What is hypothyroidism/ hyperthyroidism?
The thyroid gland produces the hormones triiodothyronine (T3) and thyroxine (T4), which help regulate metabolism. Metabolism can affect your weight, body temperature, and energy. An under or overactive thyroid can alter your heart rhythms, which may lead to heart failure.
Hypothyroidism: An underactive thyroid gland slows down the metabolism, which can lead to weight gain and fatigue. Other symptoms of hypothyroidism include:
- Sensitivity to cold
- Change in menstrual periods
- Muscle pain/ weakness
- Joint pain/ stiffness
- Dry skin and hair
- Increased cholesterol levels
- Confusion and memory problems
Hypothyroidism is commonly caused by Hashimoto’s disease, an autoimmune disease in which cells in the thyroid are mistakenly attacked by your body’s immune system. An underactive thyroid can lead to heart problems, mental health problems, nerve damage, infertility, and other complications.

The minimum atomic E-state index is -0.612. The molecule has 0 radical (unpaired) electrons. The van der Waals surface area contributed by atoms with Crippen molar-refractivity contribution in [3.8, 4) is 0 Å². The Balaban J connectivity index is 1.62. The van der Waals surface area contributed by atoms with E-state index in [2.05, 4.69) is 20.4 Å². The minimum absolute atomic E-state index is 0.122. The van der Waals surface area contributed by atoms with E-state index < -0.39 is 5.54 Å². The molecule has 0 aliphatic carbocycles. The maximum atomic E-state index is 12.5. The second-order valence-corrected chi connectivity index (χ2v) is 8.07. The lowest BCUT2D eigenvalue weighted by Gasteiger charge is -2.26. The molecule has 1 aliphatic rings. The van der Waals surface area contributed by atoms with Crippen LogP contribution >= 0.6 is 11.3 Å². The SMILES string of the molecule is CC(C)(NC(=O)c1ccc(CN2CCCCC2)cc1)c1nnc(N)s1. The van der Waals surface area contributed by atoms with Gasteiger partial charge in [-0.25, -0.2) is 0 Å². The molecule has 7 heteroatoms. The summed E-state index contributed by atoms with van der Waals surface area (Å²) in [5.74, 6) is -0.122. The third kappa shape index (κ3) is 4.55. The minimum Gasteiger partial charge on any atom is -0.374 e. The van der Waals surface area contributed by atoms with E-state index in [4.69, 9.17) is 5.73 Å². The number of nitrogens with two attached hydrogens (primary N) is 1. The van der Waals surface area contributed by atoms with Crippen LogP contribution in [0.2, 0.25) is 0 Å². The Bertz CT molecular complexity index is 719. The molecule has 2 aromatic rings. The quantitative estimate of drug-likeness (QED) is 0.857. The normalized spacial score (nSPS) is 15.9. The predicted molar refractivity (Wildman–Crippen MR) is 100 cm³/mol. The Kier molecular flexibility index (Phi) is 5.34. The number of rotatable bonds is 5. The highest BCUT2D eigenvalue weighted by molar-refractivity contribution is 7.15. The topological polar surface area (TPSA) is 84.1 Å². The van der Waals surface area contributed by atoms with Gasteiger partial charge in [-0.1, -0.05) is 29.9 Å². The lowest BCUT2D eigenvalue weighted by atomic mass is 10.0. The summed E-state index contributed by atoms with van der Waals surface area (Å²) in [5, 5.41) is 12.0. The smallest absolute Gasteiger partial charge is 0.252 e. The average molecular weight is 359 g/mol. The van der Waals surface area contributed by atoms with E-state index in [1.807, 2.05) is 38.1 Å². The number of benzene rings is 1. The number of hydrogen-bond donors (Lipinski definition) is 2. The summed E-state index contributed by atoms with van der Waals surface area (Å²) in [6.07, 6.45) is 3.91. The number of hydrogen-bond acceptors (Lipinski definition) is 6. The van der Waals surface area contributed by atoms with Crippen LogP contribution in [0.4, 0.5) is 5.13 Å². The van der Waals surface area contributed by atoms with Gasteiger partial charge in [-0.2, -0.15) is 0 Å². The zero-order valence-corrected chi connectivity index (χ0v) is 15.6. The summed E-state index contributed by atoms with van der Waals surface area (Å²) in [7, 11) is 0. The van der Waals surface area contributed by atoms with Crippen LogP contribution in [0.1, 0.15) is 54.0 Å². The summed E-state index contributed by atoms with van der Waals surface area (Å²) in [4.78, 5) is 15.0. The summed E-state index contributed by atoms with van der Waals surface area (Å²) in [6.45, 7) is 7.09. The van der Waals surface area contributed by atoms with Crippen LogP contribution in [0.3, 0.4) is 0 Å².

Hyperthyroidism: An overactive thyroid gland produces excessive levels of T3 and T4 hormones. This can produce symptoms such as:
- Weight loss
- Rapid heartbeat (tachycardia)
- Nervousness or anxiety
- Tremor (trembling in the hands and fingers)
- Increased appetite
- Changes in menstrual cycles
- Sensitivity to heat and excessive sweating
- Sleep problems
- Bulging eyes (common in Grave’s disease)
- Hair loss, or thinning of hair
Hyperthyroidism can lead to complications such as heart problems, brittle bones, eye problems (especially common with Grave’s disease), and thyrotoxic crisis. This last condition results in a sudden increase in the severity of your symptoms and delirium. A thyrotoxic crisis is a medical emergency and requires immediate care.